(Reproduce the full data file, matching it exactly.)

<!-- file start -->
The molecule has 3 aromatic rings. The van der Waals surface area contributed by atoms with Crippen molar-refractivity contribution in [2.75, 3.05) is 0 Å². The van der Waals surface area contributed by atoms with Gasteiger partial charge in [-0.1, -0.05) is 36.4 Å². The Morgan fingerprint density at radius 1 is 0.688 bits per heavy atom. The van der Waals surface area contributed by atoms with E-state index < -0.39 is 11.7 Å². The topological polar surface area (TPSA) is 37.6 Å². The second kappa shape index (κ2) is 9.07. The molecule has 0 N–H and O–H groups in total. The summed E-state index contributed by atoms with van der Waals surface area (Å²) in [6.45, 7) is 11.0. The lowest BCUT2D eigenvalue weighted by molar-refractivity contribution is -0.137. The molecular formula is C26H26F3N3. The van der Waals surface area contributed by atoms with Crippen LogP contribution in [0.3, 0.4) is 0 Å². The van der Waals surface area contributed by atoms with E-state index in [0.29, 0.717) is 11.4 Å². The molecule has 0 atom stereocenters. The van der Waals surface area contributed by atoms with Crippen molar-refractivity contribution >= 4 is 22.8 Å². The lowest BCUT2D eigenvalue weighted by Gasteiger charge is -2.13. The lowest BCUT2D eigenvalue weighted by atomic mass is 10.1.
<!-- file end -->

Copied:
The molecule has 3 aromatic rings. The van der Waals surface area contributed by atoms with Crippen molar-refractivity contribution in [2.75, 3.05) is 0 Å². The van der Waals surface area contributed by atoms with Gasteiger partial charge in [-0.1, -0.05) is 36.4 Å². The Morgan fingerprint density at radius 1 is 0.688 bits per heavy atom. The van der Waals surface area contributed by atoms with E-state index < -0.39 is 11.7 Å². The topological polar surface area (TPSA) is 37.6 Å². The second kappa shape index (κ2) is 9.07. The molecule has 0 N–H and O–H groups in total. The summed E-state index contributed by atoms with van der Waals surface area (Å²) in [6.45, 7) is 11.0. The lowest BCUT2D eigenvalue weighted by molar-refractivity contribution is -0.137. The molecular formula is C26H26F3N3. The van der Waals surface area contributed by atoms with Crippen LogP contribution in [0.3, 0.4) is 0 Å². The van der Waals surface area contributed by atoms with E-state index in [0.29, 0.717) is 11.4 Å². The molecule has 0 atom stereocenters. The van der Waals surface area contributed by atoms with Crippen molar-refractivity contribution >= 4 is 22.8 Å². The lowest BCUT2D eigenvalue weighted by Gasteiger charge is -2.13. The lowest BCUT2D eigenvalue weighted by atomic mass is 10.1.